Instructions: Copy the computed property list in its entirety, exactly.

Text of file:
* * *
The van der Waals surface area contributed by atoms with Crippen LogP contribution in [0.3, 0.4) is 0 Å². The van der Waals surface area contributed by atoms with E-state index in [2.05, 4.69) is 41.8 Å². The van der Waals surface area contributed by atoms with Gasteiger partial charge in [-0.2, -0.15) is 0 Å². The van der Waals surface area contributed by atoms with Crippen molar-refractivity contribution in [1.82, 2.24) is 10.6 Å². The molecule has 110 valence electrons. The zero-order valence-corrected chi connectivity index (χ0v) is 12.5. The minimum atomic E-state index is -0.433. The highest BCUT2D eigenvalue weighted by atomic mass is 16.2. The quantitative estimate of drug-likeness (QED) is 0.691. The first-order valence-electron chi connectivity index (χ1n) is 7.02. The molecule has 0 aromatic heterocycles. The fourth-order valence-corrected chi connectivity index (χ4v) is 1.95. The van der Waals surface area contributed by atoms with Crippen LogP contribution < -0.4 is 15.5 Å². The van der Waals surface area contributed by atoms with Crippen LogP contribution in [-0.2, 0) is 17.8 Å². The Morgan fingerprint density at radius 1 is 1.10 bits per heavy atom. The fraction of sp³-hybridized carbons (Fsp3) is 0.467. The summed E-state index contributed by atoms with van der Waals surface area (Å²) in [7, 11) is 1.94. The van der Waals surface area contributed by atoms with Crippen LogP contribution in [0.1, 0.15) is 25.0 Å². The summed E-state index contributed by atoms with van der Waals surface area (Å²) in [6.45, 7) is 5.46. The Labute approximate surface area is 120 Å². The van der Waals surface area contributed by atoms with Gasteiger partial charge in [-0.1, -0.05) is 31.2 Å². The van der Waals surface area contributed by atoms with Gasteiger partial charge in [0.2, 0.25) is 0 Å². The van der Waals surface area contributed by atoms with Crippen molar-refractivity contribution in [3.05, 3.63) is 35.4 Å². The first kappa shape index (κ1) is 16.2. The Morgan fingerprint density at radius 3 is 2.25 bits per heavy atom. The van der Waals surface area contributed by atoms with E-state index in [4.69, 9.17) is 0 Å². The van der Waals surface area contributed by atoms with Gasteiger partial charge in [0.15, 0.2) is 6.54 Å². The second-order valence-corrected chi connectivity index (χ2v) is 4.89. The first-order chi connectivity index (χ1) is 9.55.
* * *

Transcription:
The van der Waals surface area contributed by atoms with Crippen LogP contribution in [0.3, 0.4) is 0 Å². The van der Waals surface area contributed by atoms with E-state index in [2.05, 4.69) is 41.8 Å². The van der Waals surface area contributed by atoms with Gasteiger partial charge in [-0.2, -0.15) is 0 Å². The van der Waals surface area contributed by atoms with Crippen molar-refractivity contribution in [1.82, 2.24) is 10.6 Å². The molecule has 110 valence electrons. The zero-order valence-corrected chi connectivity index (χ0v) is 12.5. The minimum atomic E-state index is -0.433. The highest BCUT2D eigenvalue weighted by atomic mass is 16.2. The quantitative estimate of drug-likeness (QED) is 0.691. The first-order valence-electron chi connectivity index (χ1n) is 7.02. The molecule has 0 aromatic heterocycles. The fourth-order valence-corrected chi connectivity index (χ4v) is 1.95. The van der Waals surface area contributed by atoms with Crippen LogP contribution < -0.4 is 15.5 Å². The van der Waals surface area contributed by atoms with Crippen LogP contribution in [-0.2, 0) is 17.8 Å². The Morgan fingerprint density at radius 1 is 1.10 bits per heavy atom. The fraction of sp³-hybridized carbons (Fsp3) is 0.467. The summed E-state index contributed by atoms with van der Waals surface area (Å²) in [7, 11) is 1.94. The van der Waals surface area contributed by atoms with Crippen LogP contribution in [0.1, 0.15) is 25.0 Å². The summed E-state index contributed by atoms with van der Waals surface area (Å²) in [6.45, 7) is 5.46. The Labute approximate surface area is 120 Å². The van der Waals surface area contributed by atoms with Gasteiger partial charge in [-0.1, -0.05) is 31.2 Å². The van der Waals surface area contributed by atoms with Gasteiger partial charge in [0.2, 0.25) is 0 Å². The van der Waals surface area contributed by atoms with Crippen molar-refractivity contribution in [3.05, 3.63) is 35.4 Å². The first kappa shape index (κ1) is 16.2. The Morgan fingerprint density at radius 3 is 2.25 bits per heavy atom. The van der Waals surface area contributed by atoms with E-state index in [4.69, 9.17) is 0 Å². The van der Waals surface area contributed by atoms with Gasteiger partial charge in [0.15, 0.2) is 6.54 Å². The second-order valence-corrected chi connectivity index (χ2v) is 4.89. The first-order chi connectivity index (χ1) is 9.55.